Ethics and technology have always been tightly interwoven, but as artificial intelligence (AI) marches forward and impacts society in new and novel ways, the stakes—and repercussions—are growing.
"There is potential for (AI) to be used in ways that society disapproves of," observes David S. Touretzky, a research professor in the computer science department at Carnegie Mellon University.
One idea that's gaining momentum is AI ethics instruction in schools. Groups such as AI4K12 and the MIT Media Lab have begun to study the issue and develop AI learning frameworks for K-12 students. In many cases, the materials approach the topic in broad and holistic ways. At the same time, many universities are expanding and strengthening their existing AI ethics content.
The goal? "We need to teach our children to understand the decisions they make (related to AI) and how they impact society," says Tom Yeh, assistant professor of computer science at the University of Colorado, Boulder. "Do we really want to wait until they enter college or the workforce? We are seeing an explosion of technology in our lives and there needs to be more thought about how it's designed and used."
There is a growing consensus that AI ethics instruction is critical, and it must extend beyond computer sciences courses. "We need to have conversations about the technologies we want to build, and how we as a society are responsible for ensuring that technologies reflect our values, and that they do good for the world," notes Gina Neff, a senior research fellow at the Oxford University Internet Institute and an associate professor in the Department of Sociology at the University of Oxford.
Traditionally, ethical frameworks have come from groups like ACM, which in 2018 released its own revamped Code of Ethics and Professional Conduct. Although many universities include some computer ethics instruction in computer science courses, these modules have mostly been aimed at graduate-level students.
Natalie Garrett, a Ph.D. student and researcher at the University of Colorado, Boulder, is among those promoting a broader framework. With support from the Mozilla Responsible Computer Science Challenge, Garrett works with professors to revamp existing coursework to shine more light on ethical issues. For example, one area of interest is adding ethics problems to coding assignments. "We want to help educators identify what topics should be taught and create scaffolding for developing future AI ethics education at the university level," she explains.
Ethics instruction is also filtering into primary and secondary schools—and expanding beyond technical issues such as bias, fairness, and privacy. For example, AI4K12 is developing guidelines for AI education, along with tools and resources for students in kindergarten through grade 12. The group is focused on a diverse array of issues, including how computers perceive the world using sensors, how devices learn, and how people interact with systems.
AI4K12 doesn't develop specific curricula; it leaves that task to others. "The guidelines call for students to be introduced to ethical issues relating to the use of AI technology, especially the notions of fairness, transparency/explainability, trustworthiness, and accountability," says Carnegie Mellon's Touretzky, founder and director of the initiative.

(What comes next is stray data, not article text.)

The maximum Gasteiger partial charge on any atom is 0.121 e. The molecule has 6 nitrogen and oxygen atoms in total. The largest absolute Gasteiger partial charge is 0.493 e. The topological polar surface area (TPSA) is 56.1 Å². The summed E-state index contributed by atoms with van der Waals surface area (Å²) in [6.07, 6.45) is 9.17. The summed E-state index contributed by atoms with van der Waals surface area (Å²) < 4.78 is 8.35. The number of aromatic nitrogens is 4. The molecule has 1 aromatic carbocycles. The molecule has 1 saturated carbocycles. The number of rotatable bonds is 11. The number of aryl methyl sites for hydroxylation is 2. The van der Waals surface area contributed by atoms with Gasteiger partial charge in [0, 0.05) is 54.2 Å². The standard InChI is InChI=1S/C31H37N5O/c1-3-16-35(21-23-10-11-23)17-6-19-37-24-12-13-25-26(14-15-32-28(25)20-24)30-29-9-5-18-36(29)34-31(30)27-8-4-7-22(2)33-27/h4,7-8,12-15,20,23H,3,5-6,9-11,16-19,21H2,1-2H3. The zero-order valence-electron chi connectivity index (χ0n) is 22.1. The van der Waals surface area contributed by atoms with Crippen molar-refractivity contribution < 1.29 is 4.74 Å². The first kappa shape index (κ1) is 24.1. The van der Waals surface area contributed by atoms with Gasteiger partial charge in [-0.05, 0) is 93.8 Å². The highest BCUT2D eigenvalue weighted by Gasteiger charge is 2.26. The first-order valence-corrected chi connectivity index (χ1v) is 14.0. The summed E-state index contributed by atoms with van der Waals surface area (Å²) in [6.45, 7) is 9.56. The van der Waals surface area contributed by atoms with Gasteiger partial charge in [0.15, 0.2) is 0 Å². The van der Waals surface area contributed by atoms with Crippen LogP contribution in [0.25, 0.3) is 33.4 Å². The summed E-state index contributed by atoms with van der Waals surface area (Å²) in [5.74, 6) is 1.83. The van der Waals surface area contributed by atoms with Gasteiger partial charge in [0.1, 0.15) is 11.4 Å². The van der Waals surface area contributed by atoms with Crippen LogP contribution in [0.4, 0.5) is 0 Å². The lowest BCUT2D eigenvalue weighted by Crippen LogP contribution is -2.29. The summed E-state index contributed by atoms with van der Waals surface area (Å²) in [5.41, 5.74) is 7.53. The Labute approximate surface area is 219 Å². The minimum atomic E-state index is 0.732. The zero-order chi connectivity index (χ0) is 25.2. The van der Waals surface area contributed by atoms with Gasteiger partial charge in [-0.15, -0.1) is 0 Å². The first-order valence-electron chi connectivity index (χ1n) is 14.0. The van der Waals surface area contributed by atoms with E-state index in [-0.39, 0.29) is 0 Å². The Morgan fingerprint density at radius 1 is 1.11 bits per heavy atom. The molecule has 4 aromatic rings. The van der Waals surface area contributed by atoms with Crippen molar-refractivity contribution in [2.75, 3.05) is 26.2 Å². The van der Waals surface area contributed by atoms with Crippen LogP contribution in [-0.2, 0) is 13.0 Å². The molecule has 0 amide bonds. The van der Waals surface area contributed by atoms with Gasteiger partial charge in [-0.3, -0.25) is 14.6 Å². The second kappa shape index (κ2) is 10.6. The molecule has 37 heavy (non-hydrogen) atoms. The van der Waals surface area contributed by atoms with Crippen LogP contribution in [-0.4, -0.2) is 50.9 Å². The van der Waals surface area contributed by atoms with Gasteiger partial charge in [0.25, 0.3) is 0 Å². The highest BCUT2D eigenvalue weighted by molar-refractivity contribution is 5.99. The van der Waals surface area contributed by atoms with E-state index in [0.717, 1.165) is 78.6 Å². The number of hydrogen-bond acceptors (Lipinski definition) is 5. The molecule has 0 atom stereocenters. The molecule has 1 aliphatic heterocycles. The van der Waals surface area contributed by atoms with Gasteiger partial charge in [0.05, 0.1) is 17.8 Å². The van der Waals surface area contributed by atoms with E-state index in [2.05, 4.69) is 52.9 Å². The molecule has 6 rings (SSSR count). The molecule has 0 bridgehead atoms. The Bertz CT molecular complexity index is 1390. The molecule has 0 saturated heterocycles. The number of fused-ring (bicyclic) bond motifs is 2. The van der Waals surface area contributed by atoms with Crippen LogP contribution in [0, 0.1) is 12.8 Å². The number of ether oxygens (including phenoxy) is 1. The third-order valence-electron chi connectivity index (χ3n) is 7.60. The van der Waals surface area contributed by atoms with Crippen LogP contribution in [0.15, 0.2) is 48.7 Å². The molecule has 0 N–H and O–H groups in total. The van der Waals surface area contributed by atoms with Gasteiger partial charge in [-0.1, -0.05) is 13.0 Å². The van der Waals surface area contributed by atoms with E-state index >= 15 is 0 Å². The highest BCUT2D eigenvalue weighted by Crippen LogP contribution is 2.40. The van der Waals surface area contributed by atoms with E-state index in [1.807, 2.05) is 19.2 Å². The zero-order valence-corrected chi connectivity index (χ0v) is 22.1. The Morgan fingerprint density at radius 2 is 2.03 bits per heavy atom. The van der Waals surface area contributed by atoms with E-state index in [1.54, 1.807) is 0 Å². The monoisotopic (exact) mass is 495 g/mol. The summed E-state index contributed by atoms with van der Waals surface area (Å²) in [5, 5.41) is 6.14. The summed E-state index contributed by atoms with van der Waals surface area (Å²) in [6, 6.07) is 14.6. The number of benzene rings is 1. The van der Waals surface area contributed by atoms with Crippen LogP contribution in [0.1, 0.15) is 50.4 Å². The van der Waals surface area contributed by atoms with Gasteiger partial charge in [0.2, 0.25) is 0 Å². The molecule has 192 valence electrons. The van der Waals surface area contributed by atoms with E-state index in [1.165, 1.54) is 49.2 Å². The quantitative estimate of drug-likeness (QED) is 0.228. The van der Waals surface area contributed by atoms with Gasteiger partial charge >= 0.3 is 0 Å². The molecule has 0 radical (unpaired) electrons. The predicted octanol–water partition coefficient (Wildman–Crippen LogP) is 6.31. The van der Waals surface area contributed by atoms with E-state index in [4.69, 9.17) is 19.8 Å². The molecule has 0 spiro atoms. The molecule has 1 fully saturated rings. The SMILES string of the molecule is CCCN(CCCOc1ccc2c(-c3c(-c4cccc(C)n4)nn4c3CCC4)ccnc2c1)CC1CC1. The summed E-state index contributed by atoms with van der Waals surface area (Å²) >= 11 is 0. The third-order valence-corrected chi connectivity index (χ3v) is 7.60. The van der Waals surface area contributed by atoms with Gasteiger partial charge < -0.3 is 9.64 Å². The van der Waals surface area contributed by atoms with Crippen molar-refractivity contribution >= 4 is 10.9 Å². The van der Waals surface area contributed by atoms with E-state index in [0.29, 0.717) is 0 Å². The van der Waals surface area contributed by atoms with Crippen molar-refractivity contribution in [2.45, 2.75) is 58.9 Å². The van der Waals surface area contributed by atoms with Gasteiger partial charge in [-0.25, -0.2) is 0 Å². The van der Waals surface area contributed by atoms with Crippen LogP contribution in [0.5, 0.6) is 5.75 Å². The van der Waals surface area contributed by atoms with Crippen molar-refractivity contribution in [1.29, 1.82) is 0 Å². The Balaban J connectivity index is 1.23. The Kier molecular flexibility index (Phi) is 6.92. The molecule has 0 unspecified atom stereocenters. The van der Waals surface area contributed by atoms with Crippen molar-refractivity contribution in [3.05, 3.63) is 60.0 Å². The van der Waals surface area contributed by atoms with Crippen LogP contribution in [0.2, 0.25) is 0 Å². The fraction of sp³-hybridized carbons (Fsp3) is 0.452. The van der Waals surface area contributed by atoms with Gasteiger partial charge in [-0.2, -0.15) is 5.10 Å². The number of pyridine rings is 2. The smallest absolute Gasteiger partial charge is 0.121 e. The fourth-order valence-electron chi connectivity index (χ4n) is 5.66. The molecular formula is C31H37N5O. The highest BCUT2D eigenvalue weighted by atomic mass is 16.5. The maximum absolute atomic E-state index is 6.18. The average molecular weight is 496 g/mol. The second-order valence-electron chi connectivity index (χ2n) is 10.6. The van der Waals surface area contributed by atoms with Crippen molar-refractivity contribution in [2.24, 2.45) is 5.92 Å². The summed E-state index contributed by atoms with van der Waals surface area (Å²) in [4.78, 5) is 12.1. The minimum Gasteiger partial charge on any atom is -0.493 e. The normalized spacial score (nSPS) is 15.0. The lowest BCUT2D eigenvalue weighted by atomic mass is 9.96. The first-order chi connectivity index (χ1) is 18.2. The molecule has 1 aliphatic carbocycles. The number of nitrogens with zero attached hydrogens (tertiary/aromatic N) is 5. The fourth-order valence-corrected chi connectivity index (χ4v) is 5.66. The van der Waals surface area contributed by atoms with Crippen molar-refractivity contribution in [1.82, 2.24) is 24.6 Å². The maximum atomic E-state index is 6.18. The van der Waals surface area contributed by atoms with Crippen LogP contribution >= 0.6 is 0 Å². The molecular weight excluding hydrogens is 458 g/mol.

Meanwhile, the Massachusetts Institute of Technology Media Lab has created AI + Ethics Curriculum for Middle School, a program focused on developing open-source curricula through lessons and activities. The program has been piloted at Montour Public Schools near Pittsburgh, PA, a school district that also offers a three-day AI course for elementary students that also touches on ethics issues.
Others, such as Microsoft, Google, nonprofit Code.org, and the U.S. National Science Foundation (NSF) are supporting efforts to develop AI learning programs, typically with elements focusing on AI ethics. "It's important to start with children when they are very young but also offer learning that's appropriate for where they are at in the instructional cycle," says Yeh, who collaborates with the University of Colorado, Boulder's STEM outreach organization to develop AI ethics content, supported by a grant from NSF's STEM+C program.
These programs address a broad swath of technology and AI issues, particularly revolving around the public good and how to create systems that operate in a fair and non-discriminatory manner. "A primary goal," Neff says, "is to build AI systems that do not create intrinsic advantages and disadvantages for different groups and users."
AI ethics instruction typically addresses a range of topics, including public policy, data sourcing, data quality, accountability, explainability and transparency. Touretzky points out that establishing clearly defined standards is tricky. "''Fair' is harder than it sounds," he says. For example, "When making decisions like who gets a loan, there are multiple definitions of 'fair' that all seem reasonable, but are mutually incompatible." He also believes it's critical to stay focused on broader issues and avoid micromanaging AI decision making.
Ultimately, Yeh says, ethics education must address broader issues that transcend AI—and it must be woven into all computing science instruction, rather than residing in specialized coursework. "People must balance a desire to make money with doing things that benefit society, and we must ensure that everyone has an opportunity to learn about AI and ethics in school. The end goal is to elevate human values, rather than devalue them."
Samuel Greengard is an author and journalist based in West Linn, OR, USA.